If the inspection turns up anything significant or the appraisal is substantially different from the asking price and offer in play, it may inspire one or both parties to return to negotiations and make sure they’re in agreement regarding the final price.

8. Get homeowner’s insurance.

Purchasing homeowner’s insurance is usually not too bad, assuming you already have a policy with an insurance provider. If, for instance, you have a great insurance provider covering your automobile policy, it may make sense to purchase homeowner’s insurance through them and get it done quickly and easily.

Just as with lenders, not all insurance policies are created equal. It may be prudent to shop around first to ensure you get great coverage at an affordable rate. Again, you don’t want to overextend yourself in terms of cost, but you’ll want to ensure you have adequate coverage in all the essential areas including the dwelling, other structures, personal property, and liability.

Prefer to live dangerously and try to save money by not purchasing homeowner’s insurance? Too bad. No mortgage lender will finance your purchase if you don’t have this required insurance to protect what is essentially their asset until the mortgage is paid.

9. Do the final walkthrough.

At this juncture, you’re probably exhausted and eager to just sign and get this thing over with already. Don’t lose your resolve just yet, as you’ll need to do the final walkthrough one or two days before closing to ensure everything is copacetic with the property.

This is your last chance to ensure the property is still in good condition before it is officially yours and therefore your problem. If any repairs were negotiated and the seller assumed the responsibility, this is your chance to inspect and make sure they kept up their end of the bargain.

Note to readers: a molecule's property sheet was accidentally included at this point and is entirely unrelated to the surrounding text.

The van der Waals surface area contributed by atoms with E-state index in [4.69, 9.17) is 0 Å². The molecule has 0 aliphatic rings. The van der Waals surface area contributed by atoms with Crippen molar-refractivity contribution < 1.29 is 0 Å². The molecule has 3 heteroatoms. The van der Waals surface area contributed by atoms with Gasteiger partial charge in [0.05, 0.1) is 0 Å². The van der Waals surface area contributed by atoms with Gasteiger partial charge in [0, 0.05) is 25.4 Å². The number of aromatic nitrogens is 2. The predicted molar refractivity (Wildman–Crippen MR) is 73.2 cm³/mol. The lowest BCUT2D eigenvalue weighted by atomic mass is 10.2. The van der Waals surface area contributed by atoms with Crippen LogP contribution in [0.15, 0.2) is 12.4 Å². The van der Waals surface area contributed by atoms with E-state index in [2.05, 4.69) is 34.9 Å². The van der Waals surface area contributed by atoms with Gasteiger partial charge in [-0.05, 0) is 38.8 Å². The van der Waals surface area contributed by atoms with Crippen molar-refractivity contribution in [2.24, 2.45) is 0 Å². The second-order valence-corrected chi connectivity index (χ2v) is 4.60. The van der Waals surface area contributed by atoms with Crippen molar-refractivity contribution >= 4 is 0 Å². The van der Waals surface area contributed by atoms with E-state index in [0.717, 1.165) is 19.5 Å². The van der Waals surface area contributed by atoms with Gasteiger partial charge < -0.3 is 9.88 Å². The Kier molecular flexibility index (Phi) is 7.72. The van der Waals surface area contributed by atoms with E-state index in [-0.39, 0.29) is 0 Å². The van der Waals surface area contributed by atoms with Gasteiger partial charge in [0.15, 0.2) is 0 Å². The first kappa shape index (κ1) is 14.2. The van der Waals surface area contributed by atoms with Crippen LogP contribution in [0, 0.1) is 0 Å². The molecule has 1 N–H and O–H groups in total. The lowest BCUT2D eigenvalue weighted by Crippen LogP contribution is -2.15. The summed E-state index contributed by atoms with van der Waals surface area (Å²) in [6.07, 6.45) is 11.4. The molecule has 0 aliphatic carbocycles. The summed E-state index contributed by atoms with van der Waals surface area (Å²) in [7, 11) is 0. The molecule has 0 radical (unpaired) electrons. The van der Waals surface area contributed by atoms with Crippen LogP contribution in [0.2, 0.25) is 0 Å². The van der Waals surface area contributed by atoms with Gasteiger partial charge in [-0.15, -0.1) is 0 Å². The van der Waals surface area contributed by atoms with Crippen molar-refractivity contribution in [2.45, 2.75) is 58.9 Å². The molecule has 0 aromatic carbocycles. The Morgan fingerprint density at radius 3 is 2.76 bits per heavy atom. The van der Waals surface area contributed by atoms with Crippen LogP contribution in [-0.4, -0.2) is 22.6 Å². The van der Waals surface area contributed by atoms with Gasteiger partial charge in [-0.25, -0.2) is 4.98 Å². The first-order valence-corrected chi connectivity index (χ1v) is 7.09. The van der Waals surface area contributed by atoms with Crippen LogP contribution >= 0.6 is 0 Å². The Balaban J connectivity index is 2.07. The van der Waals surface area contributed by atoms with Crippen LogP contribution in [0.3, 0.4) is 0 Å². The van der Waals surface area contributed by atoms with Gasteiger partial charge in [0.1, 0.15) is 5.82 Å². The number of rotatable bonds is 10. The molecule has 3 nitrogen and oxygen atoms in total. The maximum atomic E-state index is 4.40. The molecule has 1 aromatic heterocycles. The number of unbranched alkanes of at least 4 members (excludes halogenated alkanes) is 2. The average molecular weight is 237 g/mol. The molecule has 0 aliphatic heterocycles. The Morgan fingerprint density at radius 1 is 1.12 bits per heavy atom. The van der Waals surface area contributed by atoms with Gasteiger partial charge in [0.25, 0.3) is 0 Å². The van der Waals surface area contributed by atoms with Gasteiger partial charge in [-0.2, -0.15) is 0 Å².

Pro tip– if you notice the house requires anything major during the inspection phase and the seller agrees to “have it fixed” before closing, recommend taking care of it yourself in exchange for a break on the price. 

Some sellers will “fix” things cheap by themselves or by hiring unskilled laborers to cut corners and make it look halfway decent. The only way to be sure it is done to your standards is to oversee it personally, and the purchase price should be adjusted to reflect this.

Provided everything looks good during the walkthrough, all you must do is take a deep breath and prepare for the final step.

10. Closing time!

And at long last, you sit down with the lawyers, the agents, and the sellers, and everyone signs on the dotted line. If you arrived at a great deal and everyone’s happy, you might pop champagne, smile, laugh, and wish each other well. If the deal was wrought with back and forth, disagreement, and high emotions, just try to grin and bear it until the meeting is through.

Three days prior to this integral meeting, your lender will send the Closing Disclosure so you can familiarize yourself with the terms, closing costs, and outstanding charges and fees associated with the closing.

If everything looks good, you can freely sign everything and the property title will officially pass to you. You will need to sign all documents during the closing and pay all outstanding fees. After that, you will have officially closed on the house.

Congratulations! You are now officially a homeowner!

Final Thoughts

Buying a home is an involved process that many find intimidating. If you’re lucky, you’ll find a great lender, great agent, your dream home, cooperative sellers, and everything will be within budget. Unfortunately, this is often not reality, and instead you’ll have to be proactive and patient, sometimes for months at a time.

It’s not always an easy process, but using our guide above will help you manage each step and stay on target to secure the home of your dreams. With our tips and a little follow through, you can do it! We believe in you!

Good luck, future homeowner!